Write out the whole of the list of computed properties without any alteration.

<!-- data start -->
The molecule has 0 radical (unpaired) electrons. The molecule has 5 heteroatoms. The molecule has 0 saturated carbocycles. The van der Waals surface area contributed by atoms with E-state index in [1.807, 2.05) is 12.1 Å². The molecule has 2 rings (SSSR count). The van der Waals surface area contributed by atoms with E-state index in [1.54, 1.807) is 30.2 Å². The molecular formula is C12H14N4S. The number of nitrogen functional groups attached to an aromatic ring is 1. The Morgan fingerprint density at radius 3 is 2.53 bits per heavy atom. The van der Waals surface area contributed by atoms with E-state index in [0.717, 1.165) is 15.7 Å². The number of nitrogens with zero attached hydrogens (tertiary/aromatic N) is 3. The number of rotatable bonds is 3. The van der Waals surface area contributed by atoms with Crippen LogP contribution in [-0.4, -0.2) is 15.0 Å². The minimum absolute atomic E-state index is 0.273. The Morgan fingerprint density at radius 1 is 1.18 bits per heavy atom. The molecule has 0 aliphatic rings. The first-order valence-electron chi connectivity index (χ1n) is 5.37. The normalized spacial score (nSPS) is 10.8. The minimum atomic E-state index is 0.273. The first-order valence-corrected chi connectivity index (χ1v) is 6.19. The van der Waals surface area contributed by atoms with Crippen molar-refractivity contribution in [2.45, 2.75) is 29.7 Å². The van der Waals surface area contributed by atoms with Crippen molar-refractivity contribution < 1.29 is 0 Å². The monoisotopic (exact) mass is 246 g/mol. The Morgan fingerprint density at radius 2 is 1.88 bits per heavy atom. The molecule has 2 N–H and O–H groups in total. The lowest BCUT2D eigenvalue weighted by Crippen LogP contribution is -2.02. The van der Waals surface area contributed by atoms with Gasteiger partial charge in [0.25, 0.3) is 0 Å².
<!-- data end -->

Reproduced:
The molecule has 0 radical (unpaired) electrons. The molecule has 5 heteroatoms. The molecule has 0 saturated carbocycles. The van der Waals surface area contributed by atoms with E-state index in [1.807, 2.05) is 12.1 Å². The molecule has 2 rings (SSSR count). The van der Waals surface area contributed by atoms with E-state index in [1.54, 1.807) is 30.2 Å². The molecular formula is C12H14N4S. The number of nitrogen functional groups attached to an aromatic ring is 1. The Morgan fingerprint density at radius 3 is 2.53 bits per heavy atom. The van der Waals surface area contributed by atoms with E-state index in [0.717, 1.165) is 15.7 Å². The number of nitrogens with zero attached hydrogens (tertiary/aromatic N) is 3. The number of rotatable bonds is 3. The van der Waals surface area contributed by atoms with Crippen LogP contribution in [-0.4, -0.2) is 15.0 Å². The minimum absolute atomic E-state index is 0.273. The Morgan fingerprint density at radius 1 is 1.18 bits per heavy atom. The molecule has 0 aliphatic rings. The first-order valence-electron chi connectivity index (χ1n) is 5.37. The normalized spacial score (nSPS) is 10.8. The minimum atomic E-state index is 0.273. The first-order valence-corrected chi connectivity index (χ1v) is 6.19. The van der Waals surface area contributed by atoms with Crippen molar-refractivity contribution in [2.45, 2.75) is 29.7 Å². The van der Waals surface area contributed by atoms with Crippen molar-refractivity contribution < 1.29 is 0 Å². The monoisotopic (exact) mass is 246 g/mol. The Morgan fingerprint density at radius 2 is 1.88 bits per heavy atom. The molecule has 2 N–H and O–H groups in total. The lowest BCUT2D eigenvalue weighted by Crippen LogP contribution is -2.02. The van der Waals surface area contributed by atoms with Gasteiger partial charge in [0.25, 0.3) is 0 Å².